And without question this is one of the great new restaurants in the city (it goes without saying that it will deserve to make a certain magazine's list of such things next year more than all but one or two of the more commercially savvy spots that actually will), yet the very fact that, like that author I read about, it's incapable of completely meeting the commercial idea of what a great (aka expensive) restaurant should be, in decor, in table accoutrements (the cheap disposable chopsticks GAF mentioned), in incongruously homey service (not in any way to slight the immensely warm and friendly welcome we received), mean that some people will write it off as amateur night, as an average ethnic restaurant getting ideas above its station, before they ever have a chance to discover the artistry and challenges and, yes, authenticity coming from the kitchen. Alas, I fear that Matsumoto may be so authentic that it will never learn to fake sincerity well enough to be the hit it deserves, on food alone, to be.

    Image

    * * *

    Many many thanks to Cathy2 for championing this restaurant and tenaciously ensuring that we got the real, 100% traditional meal. As noted, I strongly recommend dropping her name, referencing our meal and the others previously written about, and doing whatever else you need to do to ensure that you get the same sort of treatment, though it's clear that most of the apprehension about serving such a meal to non-Asians is already gone.

    Matsumoto Restaurant
    3800 West Lawrence Avenue
    Chicago, IL 60625
    Tel: 773/267-1555
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  • Post #8 - September 1st, 2005, 4:07 pm
    Post #8 - September 1st, 2005, 4:07 pm Post #8 - September 1st, 2005, 4:07 pm
    I've finally finished consuming and digesting this thread.

    Truly one for the ages. Thank you.

    Best,
    Michael
  • Post #9 - September 10th, 2005, 10:57 am
    Post #9 - September 10th, 2005, 10:57 am Post #9 - September 10th, 2005, 10:57 am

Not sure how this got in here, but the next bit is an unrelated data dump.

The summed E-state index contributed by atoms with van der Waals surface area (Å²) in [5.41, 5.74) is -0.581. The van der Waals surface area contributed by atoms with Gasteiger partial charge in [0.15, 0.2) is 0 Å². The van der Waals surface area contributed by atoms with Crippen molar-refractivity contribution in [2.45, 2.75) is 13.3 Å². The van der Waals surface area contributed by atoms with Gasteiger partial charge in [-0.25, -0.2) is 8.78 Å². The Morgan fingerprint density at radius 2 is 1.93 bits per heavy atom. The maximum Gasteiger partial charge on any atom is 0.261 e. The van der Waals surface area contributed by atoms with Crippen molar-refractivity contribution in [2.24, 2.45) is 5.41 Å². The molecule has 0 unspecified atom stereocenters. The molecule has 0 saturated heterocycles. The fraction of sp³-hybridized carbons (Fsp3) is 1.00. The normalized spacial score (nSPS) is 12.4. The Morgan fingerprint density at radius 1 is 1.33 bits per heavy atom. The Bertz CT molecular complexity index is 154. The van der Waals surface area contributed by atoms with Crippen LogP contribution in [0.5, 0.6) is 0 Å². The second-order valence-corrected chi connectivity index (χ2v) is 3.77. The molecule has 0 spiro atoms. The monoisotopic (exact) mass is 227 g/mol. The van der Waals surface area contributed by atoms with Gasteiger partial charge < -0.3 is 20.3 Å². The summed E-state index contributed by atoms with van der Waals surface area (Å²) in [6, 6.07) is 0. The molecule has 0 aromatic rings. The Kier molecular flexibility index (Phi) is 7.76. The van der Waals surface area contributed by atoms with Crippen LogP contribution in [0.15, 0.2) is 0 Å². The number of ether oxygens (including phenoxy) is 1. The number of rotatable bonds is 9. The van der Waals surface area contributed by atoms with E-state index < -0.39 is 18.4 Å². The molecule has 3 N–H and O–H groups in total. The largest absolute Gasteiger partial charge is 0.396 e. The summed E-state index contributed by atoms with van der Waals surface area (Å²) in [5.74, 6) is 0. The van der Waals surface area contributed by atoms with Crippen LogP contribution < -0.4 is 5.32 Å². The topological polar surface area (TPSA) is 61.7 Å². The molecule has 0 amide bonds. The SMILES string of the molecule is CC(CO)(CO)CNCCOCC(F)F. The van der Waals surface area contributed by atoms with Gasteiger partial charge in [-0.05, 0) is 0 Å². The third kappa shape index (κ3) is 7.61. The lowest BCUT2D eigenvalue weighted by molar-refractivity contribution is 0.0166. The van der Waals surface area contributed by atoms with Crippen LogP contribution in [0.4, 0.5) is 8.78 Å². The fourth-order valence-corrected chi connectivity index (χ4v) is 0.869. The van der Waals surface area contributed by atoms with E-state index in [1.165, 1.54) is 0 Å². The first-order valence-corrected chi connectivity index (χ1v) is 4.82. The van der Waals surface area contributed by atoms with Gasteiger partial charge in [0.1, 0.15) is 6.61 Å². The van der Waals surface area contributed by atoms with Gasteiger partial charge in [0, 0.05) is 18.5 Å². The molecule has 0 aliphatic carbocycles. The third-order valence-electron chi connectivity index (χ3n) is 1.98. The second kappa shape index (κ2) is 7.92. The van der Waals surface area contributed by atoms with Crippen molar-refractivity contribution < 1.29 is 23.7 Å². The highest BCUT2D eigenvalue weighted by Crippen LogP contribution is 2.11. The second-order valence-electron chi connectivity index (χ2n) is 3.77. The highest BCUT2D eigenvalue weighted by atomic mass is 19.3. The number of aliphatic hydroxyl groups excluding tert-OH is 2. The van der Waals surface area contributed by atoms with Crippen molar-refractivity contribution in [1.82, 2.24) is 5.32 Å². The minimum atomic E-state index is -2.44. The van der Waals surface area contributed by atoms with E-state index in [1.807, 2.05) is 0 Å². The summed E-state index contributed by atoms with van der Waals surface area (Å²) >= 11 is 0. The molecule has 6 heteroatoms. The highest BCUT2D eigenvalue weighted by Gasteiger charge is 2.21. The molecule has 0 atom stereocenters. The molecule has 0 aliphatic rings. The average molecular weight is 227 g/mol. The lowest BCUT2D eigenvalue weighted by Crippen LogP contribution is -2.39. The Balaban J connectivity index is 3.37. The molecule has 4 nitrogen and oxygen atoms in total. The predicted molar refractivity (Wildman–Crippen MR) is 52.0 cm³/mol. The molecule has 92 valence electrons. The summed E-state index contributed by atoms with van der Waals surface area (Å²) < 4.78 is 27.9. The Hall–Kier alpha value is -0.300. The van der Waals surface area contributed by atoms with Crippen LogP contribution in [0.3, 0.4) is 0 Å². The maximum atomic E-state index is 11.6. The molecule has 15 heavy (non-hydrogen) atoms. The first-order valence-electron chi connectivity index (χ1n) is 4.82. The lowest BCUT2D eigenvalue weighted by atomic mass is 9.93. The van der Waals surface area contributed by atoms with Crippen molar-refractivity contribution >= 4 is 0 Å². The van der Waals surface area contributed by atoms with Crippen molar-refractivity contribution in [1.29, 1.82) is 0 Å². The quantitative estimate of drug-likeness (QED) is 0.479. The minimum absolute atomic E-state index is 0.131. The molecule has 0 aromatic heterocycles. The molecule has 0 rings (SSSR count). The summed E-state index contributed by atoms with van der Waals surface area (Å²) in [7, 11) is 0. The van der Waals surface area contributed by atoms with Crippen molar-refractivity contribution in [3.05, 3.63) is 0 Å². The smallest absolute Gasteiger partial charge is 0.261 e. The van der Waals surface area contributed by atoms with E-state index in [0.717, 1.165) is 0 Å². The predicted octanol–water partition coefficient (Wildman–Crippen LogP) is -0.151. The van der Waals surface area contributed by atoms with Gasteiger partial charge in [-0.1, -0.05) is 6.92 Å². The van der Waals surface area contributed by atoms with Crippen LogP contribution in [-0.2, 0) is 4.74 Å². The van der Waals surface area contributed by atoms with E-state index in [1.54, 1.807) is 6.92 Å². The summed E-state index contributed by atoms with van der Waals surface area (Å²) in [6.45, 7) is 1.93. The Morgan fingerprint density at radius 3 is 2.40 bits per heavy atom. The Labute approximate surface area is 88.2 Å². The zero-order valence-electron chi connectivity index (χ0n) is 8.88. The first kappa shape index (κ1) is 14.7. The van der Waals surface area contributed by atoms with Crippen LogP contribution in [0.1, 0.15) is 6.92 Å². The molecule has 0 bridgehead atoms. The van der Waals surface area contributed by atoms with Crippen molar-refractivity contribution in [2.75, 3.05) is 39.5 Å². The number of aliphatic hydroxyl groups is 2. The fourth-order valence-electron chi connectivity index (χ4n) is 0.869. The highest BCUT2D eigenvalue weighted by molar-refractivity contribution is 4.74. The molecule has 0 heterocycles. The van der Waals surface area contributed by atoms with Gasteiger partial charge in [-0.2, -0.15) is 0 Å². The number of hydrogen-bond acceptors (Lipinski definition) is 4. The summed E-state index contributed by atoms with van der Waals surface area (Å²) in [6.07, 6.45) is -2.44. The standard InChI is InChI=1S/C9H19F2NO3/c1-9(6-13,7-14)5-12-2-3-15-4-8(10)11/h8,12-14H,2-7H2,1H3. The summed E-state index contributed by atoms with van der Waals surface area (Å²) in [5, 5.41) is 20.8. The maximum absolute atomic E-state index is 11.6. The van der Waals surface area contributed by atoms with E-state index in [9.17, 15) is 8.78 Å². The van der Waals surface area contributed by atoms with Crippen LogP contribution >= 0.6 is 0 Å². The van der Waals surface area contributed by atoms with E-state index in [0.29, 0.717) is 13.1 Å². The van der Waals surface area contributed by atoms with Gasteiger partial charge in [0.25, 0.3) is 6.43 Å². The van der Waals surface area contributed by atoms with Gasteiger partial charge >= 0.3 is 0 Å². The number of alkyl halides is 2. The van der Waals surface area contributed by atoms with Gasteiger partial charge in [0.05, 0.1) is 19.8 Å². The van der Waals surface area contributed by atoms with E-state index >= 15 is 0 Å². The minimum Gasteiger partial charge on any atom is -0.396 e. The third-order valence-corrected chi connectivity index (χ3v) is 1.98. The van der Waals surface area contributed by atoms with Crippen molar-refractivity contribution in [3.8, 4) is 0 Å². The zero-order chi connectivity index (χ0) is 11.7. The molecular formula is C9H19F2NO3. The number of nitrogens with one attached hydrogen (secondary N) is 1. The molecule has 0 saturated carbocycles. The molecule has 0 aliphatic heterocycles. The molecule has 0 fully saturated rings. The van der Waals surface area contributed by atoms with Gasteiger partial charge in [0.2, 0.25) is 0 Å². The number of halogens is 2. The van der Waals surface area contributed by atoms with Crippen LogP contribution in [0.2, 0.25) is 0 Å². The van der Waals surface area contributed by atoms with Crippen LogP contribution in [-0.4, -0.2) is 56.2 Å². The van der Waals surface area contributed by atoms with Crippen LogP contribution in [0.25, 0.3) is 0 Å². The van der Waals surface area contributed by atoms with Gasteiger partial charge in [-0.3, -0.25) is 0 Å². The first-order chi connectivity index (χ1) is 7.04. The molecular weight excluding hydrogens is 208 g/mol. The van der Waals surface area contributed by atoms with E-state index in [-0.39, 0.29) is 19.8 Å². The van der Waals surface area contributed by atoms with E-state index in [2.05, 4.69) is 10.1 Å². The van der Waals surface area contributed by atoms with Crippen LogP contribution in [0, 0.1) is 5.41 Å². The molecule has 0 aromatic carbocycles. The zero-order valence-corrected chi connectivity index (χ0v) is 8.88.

On Thursday I had a $100, very traditional kaiseki at Matsumoto. I hadn't intended to eat any hundred-dollar meals during this visit to Chicago, but after reading the encomiums on this thread I couldn't resist. My impression is that my meal was quite different from the one described by Mike G. and GAF, though I did get a sashimi plate, and one other dish was the same (try and guess which one before I reveal it below). Unfortunately, I didn't write down everything, but I'll try and remember what I can.

    The meal started with an “appetizer plate,” holding the following:

    1. An oyster in a shot glass filled with vinegar.
    2. Two small pieces of tsugugai: this is a type of clam which was cooked with soy sauce, and very tasty. When I told Chiyomo that this was had been my favorite of the dishes on the plate, she said (as best I can remember) “Oh, you like chewy and strong flavors! The others were traditional Japanese style.” (Having tried to comport myself as a true lover of authenticity, I was slightly embarrassed at hearing this.)
    3 and 4. Four small “rolls” that looked like miniature sushi rolls, though they didn’t taste like it. Two were “crab tofu” (whether that’s tofu with crab mixed in, or imitation crab made of tofu, I don’t know) wrapped in tofu skin; I don’t remember what the other two were.
    5. The infamous sea cucumber liver and mountain potato puree. I actually liked this, much to Chiyomo’s amazement (she told me that even some Japanese don’t like it); I didn’t find anything gross about the texture. Chiyomo also told me that mountain potatos are traditionally regarded as male potency-enhancing.

    That was it for the appetizer plate; all the courses after this were served separately.

    6. Assorted sashimi: toro, flounder, scallop, squid, and sweet shrimp. While not on the level of Masa’s sushi, this was very good, with delicate flavors, and enjoyable contrasts in texture among the various types of fish.

    7. Soup of “soybean skin,” apparently pureed; also pureed seafood. Again, the flavor was delicate, so much so that at first it struck me as bland, but it gradually grew on me, and I finished the bowl with pleasure. In fact, I’d say that “lightness” and “delicacy” were the main characteristics of the kaiseki as a whole.

    8. Daikon (Japanese radish) with a red miso (iirc) glaze, and two slices of duck on top. This was probably my favorite dish of the meal. The daikon, one large piece, was cooked until it was soft, and its delicate flavor of the daikon combined very well with the more assertive flavors of the glaze and duck.

    9. Small balls of some sort of seafood (crab, maybe) coated with very thin, very crispy, sticks of multicolored Japanese noodles, so they looked like chestnuts, and with a dried, green Japanese seasoning whose name I forget sprinkled on top. This may have been the first time Chiyomo saw this dish; she was very impressed with its appearance, and wanted to make sure that I was too. And it tasted very good as well.